NCA is a tireless advocate for increased access to Newtown Creek. With 11 miles of shoreline, Newtown Creek has limited places where local neighbors and employees can safely get to, let alone see the waterway. In addition to connecting the community with the Creek and providing public space, access points can provide additionally important and underserved needs such as wildlife habitat, stormwater management and green space to combat urban heat island effect. Since NCA’s beginnings in 2002, we have endeavored to expand safe access to Newtown Creek and have helped realize several Creek-side open spaces including the Newtown Creek Nature Walk at the end of Paidge Ave. and the Manhattan Ave. kayak launch.
Although the Nature Walk and Manhattan Ave Street End are the only two official access points (as of 2016), NCA continues with efforts to transform other city-owned street-end areas from spaces of neglect, overgrowth and dumping into inviting access points. This includes hands-on efforts, like those seen at Plank Road , as well as in-depth planning efforts with multiple agencies and stakeholders, as currently being pursued with North Henry Street. There are nearly a dozen of additional street-end areas which hold potential for public access and redesign (as shown on the NCA Map of Newtown Creek).
Advocacy for these open spaces began through member organizations like Newtown Creek Monitoring Committee and Barge Park Pals. Below is a little history lesson from NCA board member Laura Hofmann on how the two existing access points came about.
The ideas for the Nature Walk were already in place when I became a member, well over a decade ago. Since that time, NCMC members and liaisons have come and gone. Barge Park Pals learned about the NCMC because of the odors that were coming from the sludge tank, DEP damaging the underground pipes that led to the demolition of our parkhouse, and rumors that the committee was trying to “take over” the park. I was astonished to learn from committee members (such as Barbara Mihelic, Carol Woodward and Tony Snackus ‘deceased’) how close I actually lived to the Creek. I had no idea that I was THAT close. I was also astonished to learn that the park was so close to sewage. Not only did committee members aim to “reveal” the Newtown Creek, as the NCA website uses the word. But the committee was aiming to fling the covers off of the waterway. Committee members were separately working in groups such as the Concerned Citizens of Greenpoint, Greenpoint Video Project & WaterWays & Greenviews, to rid the Greenpoint waterfront of environmental offenders and to punch their way to the shore. Irene Klemontowicz was already a waterfront icon. I viewed her as the ultimate Creek historian and advocate. She either attended or knew about everything that went on regarding the oil spill, the sewage treatment facility, and the Creek in general. I believe that her passion seeded many of these groups.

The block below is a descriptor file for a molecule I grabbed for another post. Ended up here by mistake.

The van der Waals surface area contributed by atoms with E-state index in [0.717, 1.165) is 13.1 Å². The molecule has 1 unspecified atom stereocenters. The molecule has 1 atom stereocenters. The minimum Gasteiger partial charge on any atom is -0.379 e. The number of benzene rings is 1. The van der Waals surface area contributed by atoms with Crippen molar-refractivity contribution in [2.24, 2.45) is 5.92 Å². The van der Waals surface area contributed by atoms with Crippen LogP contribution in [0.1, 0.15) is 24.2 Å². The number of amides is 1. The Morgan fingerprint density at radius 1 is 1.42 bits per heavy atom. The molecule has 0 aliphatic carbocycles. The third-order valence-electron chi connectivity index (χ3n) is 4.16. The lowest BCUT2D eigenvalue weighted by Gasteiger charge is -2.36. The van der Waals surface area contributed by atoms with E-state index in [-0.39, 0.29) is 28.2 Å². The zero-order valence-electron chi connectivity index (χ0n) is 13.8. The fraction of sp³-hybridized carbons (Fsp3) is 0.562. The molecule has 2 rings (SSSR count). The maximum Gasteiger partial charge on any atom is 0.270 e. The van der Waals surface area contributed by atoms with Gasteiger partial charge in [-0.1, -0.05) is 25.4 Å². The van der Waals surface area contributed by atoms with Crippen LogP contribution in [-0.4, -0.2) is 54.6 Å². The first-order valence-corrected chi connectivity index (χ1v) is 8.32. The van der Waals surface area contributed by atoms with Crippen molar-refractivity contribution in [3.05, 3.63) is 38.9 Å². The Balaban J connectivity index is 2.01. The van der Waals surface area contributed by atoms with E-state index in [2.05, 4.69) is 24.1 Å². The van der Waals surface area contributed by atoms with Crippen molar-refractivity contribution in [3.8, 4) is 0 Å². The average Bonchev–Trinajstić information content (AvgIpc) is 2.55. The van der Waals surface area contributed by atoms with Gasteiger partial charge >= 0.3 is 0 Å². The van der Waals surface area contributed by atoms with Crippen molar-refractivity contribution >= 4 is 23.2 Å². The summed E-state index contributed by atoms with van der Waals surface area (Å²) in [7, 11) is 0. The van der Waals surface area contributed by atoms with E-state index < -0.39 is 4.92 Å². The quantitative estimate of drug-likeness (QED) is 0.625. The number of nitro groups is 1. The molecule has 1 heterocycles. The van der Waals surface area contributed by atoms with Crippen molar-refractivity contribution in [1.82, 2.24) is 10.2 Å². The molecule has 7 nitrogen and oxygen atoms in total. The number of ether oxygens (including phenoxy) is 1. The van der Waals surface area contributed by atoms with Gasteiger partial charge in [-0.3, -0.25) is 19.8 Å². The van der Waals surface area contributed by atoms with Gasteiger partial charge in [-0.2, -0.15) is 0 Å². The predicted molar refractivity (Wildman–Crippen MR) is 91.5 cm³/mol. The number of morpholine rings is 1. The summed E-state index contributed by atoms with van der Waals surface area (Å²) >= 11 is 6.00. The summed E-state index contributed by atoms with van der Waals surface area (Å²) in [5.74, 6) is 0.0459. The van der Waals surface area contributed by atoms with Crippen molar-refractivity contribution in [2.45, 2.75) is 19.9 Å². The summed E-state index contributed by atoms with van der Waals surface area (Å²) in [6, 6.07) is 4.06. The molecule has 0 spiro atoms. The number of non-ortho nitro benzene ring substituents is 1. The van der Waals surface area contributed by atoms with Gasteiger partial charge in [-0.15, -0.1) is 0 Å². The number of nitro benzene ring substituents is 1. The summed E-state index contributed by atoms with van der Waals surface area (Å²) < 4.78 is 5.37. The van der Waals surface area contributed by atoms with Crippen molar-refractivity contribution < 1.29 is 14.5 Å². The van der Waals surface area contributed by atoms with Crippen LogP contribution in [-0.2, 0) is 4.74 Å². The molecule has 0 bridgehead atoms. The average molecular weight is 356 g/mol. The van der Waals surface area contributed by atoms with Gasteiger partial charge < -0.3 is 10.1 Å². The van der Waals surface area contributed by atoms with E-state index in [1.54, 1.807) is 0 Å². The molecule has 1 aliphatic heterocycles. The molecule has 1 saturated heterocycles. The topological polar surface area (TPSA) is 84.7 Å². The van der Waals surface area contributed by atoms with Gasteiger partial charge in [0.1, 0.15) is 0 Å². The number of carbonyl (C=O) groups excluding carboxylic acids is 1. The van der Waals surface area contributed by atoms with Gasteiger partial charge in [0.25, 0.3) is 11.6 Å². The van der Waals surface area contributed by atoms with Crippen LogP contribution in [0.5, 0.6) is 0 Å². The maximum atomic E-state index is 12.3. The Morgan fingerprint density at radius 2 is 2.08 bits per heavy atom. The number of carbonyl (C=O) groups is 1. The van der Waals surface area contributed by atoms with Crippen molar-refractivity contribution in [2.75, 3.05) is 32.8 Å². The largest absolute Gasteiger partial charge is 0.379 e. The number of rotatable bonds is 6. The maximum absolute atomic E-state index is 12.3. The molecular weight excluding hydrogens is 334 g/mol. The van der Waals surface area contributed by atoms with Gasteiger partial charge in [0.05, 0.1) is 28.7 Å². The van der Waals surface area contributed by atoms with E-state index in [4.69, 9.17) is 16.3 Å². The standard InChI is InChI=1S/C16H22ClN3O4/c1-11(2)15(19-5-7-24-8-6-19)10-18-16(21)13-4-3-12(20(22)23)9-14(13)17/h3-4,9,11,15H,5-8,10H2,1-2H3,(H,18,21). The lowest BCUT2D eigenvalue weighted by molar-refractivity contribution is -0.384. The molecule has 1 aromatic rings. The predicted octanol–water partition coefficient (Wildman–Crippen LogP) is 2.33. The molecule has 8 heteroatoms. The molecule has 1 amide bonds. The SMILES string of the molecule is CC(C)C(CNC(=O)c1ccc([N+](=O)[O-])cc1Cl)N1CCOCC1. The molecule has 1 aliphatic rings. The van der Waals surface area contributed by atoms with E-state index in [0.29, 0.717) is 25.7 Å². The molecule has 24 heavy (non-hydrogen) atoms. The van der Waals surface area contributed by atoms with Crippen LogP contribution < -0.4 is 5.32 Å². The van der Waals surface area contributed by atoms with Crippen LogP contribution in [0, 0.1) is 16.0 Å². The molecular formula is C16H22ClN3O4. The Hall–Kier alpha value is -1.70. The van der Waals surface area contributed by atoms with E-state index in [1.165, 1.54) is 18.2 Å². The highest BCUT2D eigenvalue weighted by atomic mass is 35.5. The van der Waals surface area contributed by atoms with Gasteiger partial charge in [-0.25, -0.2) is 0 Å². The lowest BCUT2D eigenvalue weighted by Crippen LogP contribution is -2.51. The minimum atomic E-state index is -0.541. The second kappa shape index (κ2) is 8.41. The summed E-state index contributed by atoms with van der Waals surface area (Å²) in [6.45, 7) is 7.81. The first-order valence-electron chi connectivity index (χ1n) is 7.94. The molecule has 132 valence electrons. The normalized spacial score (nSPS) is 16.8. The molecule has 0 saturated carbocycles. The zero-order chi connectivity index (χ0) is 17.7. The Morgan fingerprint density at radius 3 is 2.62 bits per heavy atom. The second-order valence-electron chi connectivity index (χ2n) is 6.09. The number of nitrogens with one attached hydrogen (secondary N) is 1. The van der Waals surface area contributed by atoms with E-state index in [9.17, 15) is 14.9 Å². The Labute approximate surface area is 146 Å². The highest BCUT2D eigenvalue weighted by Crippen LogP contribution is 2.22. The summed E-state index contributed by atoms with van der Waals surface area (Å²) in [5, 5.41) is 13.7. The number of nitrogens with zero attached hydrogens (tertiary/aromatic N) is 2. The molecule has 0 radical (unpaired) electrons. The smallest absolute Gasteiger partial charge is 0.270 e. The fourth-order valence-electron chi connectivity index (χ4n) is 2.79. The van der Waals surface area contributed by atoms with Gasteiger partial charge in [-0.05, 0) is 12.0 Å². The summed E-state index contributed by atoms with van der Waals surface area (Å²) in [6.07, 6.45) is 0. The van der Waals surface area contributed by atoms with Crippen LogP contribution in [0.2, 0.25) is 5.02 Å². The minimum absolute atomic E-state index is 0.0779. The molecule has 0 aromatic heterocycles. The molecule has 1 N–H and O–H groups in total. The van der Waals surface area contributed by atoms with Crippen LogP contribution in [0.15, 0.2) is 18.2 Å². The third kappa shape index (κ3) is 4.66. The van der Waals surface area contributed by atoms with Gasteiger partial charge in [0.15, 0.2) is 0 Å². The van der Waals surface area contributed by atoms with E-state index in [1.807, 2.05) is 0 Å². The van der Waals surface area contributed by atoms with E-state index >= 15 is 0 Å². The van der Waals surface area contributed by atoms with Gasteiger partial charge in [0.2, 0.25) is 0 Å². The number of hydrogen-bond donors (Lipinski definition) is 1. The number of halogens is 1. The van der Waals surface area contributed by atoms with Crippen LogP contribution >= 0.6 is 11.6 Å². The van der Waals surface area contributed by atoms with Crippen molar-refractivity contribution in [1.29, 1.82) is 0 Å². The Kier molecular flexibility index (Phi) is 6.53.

I remember former NCMC liaison Bob Gormley saying that we needed to “barge our way” to the Newtown Creek shore. And we did. A few events then come to mind. The first was a major cleanup of the Manhattan Ave St. End. The footings of the bridge were still there. There was HUGE debris there as well as along the shore near Allocco. The NCMC members (all wearing other hats) got together and arranged for the DOS to help move the debris. Barbara tossed baby rats into the creek by hand, seagulls swooping down to eat ’em. What seemed like tree roots were actually strings of rubber tires that we yanked from the ground to make way for some greenery growth. At another major cleanup we were joined by AmeriCorps and the East River Crew, who climbed down to the shore of Whale Creek and removed large debris from vehicles, as well as empty containers of unknown chemicals. They passed huge debris up from the waterfront from one person to another. A human conveyer belt. George Trackus actually built a make shift dock at the Manhattan Ave St. End. with his own hands. He was determined to make the Newtown Creek a viable host for the Nature Walk. At a time when the Creek was at its worst, people literally risked their lives to hold waterfront cleanups and get to the shore. It was done, so DEP could no longer tell us what was or wasn’t possible. The community proved to officials just how much could be done with so little. No excuses. It’s that kind of determination that existed and still exists among the NCMC and other NC advocates.